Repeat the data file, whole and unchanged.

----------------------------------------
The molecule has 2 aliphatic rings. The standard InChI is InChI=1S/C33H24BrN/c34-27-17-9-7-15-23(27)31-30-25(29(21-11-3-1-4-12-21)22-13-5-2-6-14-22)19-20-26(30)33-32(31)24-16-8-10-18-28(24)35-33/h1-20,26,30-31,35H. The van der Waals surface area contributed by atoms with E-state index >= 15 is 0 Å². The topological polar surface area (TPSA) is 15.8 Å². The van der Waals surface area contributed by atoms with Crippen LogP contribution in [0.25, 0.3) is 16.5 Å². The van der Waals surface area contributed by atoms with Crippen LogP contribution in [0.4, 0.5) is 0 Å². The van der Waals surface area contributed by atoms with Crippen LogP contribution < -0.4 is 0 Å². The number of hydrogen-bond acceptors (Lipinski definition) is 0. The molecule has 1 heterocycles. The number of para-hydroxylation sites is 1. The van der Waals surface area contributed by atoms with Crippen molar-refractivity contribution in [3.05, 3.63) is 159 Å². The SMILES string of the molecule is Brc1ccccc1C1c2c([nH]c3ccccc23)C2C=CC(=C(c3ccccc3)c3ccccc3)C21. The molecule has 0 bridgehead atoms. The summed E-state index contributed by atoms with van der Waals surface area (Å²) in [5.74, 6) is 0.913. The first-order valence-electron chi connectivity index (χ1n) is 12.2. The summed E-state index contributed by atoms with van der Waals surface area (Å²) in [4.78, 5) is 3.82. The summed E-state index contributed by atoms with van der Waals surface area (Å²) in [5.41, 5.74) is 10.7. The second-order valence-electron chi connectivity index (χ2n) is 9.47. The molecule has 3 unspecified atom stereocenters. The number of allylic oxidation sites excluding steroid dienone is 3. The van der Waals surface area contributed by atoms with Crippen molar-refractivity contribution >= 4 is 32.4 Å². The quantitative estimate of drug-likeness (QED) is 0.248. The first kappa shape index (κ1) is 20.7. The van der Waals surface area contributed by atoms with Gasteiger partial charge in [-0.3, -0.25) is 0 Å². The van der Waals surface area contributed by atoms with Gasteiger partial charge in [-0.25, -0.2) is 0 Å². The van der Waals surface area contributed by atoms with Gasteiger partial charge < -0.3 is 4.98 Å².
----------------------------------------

The molecule has 2 aliphatic rings. The standard InChI is InChI=1S/C33H24BrN/c34-27-17-9-7-15-23(27)31-30-25(29(21-11-3-1-4-12-21)22-13-5-2-6-14-22)19-20-26(30)33-32(31)24-16-8-10-18-28(24)35-33/h1-20,26,30-31,35H. The van der Waals surface area contributed by atoms with E-state index >= 15 is 0 Å². The topological polar surface area (TPSA) is 15.8 Å². The van der Waals surface area contributed by atoms with Crippen LogP contribution in [0.25, 0.3) is 16.5 Å². The van der Waals surface area contributed by atoms with Crippen LogP contribution in [0.4, 0.5) is 0 Å². The van der Waals surface area contributed by atoms with Crippen LogP contribution < -0.4 is 0 Å². The number of hydrogen-bond acceptors (Lipinski definition) is 0. The molecule has 1 heterocycles. The number of para-hydroxylation sites is 1. The van der Waals surface area contributed by atoms with Crippen molar-refractivity contribution in [3.05, 3.63) is 159 Å². The SMILES string of the molecule is Brc1ccccc1C1c2c([nH]c3ccccc23)C2C=CC(=C(c3ccccc3)c3ccccc3)C21. The molecule has 0 bridgehead atoms. The summed E-state index contributed by atoms with van der Waals surface area (Å²) in [5.74, 6) is 0.913. The first-order valence-electron chi connectivity index (χ1n) is 12.2. The summed E-state index contributed by atoms with van der Waals surface area (Å²) in [4.78, 5) is 3.82. The summed E-state index contributed by atoms with van der Waals surface area (Å²) in [5.41, 5.74) is 10.7. The second-order valence-electron chi connectivity index (χ2n) is 9.47. The molecule has 3 unspecified atom stereocenters. The number of allylic oxidation sites excluding steroid dienone is 3. The van der Waals surface area contributed by atoms with Crippen molar-refractivity contribution >= 4 is 32.4 Å². The quantitative estimate of drug-likeness (QED) is 0.248. The first kappa shape index (κ1) is 20.7. The van der Waals surface area contributed by atoms with Gasteiger partial charge in [-0.3, -0.25) is 0 Å². The van der Waals surface area contributed by atoms with Gasteiger partial charge in [-0.25, -0.2) is 0 Å². The van der Waals surface area contributed by atoms with Gasteiger partial charge < -0.3 is 4.98 Å².